A smaller frame affords more fit options to accommodate changing needs, fitness, and goals. Smaller frames weigh less (all else being equal). A smaller frame with good seat post extension allows more vibration damping and bump compliance (if post is selected for those characteristics, esp. Ti and carbon). Smaller frames, in some materials, like steel and Ti, are stiffer and better handling (all else being equal). Smaller frames, with their shorter wheelbases, are more responsive.

Aside from, in the really small sizes, loosing space for water bottles and difficulty shouldering (e.g. cyclocrossing), I can't think of anything to recommend a bigger frame, but I'd be interested to hear your rationale for preferring bigger.
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Old 05-07-14, 09:32 AM   #8
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Went to the LBS and tried/straddled the next size up (19 inch) of the bike I have and the top tube was very close to my crotch. Too close for my liking.

I guess the 17 inch is the size that fits me the best in the bike I have, its comfortable for me to ride so it is what it is. Compact frame road bikes are the hip thing in road cycling now anyways...
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Old 07-17-14, 07:49 PM   #9
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If saddle height is good, reach is good, balance is good fore and aft as far as I am concerned standover is over rated in importance.

I'm 6"4 36" inseam, 6 foot arm span, and ride a 58 cm, fits fine for me.

I ride in comfort and don't worry if it looks to small.
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Old 07-17-14, 07:52 PM   #10
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Quote:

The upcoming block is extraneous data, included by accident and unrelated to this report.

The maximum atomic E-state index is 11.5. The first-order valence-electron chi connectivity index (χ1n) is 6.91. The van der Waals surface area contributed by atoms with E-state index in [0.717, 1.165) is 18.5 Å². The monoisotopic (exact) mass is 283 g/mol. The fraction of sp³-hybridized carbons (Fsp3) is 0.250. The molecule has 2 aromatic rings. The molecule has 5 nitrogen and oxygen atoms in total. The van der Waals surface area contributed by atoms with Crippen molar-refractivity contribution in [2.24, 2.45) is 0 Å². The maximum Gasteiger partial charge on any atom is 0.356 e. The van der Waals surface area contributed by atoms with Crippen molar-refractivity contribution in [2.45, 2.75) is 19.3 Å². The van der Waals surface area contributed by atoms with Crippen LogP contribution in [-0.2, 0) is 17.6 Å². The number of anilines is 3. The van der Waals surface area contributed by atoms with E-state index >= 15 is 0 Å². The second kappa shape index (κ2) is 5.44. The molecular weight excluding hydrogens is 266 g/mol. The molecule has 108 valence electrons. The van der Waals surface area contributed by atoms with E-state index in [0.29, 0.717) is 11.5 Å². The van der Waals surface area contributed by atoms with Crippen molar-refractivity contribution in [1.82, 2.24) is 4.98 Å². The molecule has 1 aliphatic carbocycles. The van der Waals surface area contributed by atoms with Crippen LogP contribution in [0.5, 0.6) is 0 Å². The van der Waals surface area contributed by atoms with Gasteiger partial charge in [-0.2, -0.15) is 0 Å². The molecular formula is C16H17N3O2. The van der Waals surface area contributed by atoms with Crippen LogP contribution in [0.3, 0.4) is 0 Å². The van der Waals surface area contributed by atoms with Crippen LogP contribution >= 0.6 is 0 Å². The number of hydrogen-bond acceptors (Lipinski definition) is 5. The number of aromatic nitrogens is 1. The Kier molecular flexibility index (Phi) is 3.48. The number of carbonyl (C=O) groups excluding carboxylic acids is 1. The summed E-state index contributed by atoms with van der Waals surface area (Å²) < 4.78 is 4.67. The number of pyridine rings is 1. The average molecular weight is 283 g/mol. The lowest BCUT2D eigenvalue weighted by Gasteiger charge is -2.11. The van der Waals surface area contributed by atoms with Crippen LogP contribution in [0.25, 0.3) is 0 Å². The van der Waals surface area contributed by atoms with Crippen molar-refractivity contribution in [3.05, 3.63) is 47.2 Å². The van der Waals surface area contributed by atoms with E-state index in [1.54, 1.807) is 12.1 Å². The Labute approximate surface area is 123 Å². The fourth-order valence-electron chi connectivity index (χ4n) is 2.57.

Originally Posted by howeeee View Post
I would get one the right size, 17 inch frame is super small for a guy your size.
A guy your size needs a 24 inch frame. I am 5' 9 I like a 23 to 24 inch frame.

I dont believe its better to ride small than big. In my experience big is better.
The bike in the OP is a Mountain Bike-ish hybrid.

Effective top tube of the 17" is nearly 60cm.

(and looks like 21" is the largest size available)

Last edited by LesterOfPuppets; 07-17-14 at 08:01 PM.
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Old 07-17-14, 08:00 PM   #11
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Quote:
Originally Posted by KonaRider125 View Post
Quick couple of questions here. I got a Kona Splice hybrid bike for christmas last year(was not able to get the LBS to size me for the bike). The bike has a 17 inch frame size and I am an average proportioned 6 ft male. I have the seat raised to the correct height and while peddling is comfortable the bike is obviously on the small side for my size.

Question is there anything I can do to make the bike fit me better?

Also is it acceptable in the cycling world to ride a bike a little too small for you or am I going to look like a idiot in front of experienced cyclists? (stupid question I know)
If the bars are too low or close for your liking, yeah, change 'em up. You can get riser bars in 1", 2", 3" rise easily.

I like riding MTBs a size small. Most folks would put me on a 17" but this 15" is just too much fun.

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Old 07-18-14, 04:11 PM   #12
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Quote:
Originally Posted by 1986raleigh View Post
If saddle height is good, reach is good, balance is good fore and aft as far as I am concerned standover is over rated in importance.

I'm 6"4 36" inseam, 6 foot arm span, and ride a 58 cm, fits fine for me.

I ride in comfort and don't worry if it looks to small.
Similar dimensions here, also ride a 58. It causes some initial confusion, but at 2nd glance people are like, 'huh...you actually look good on that bike'.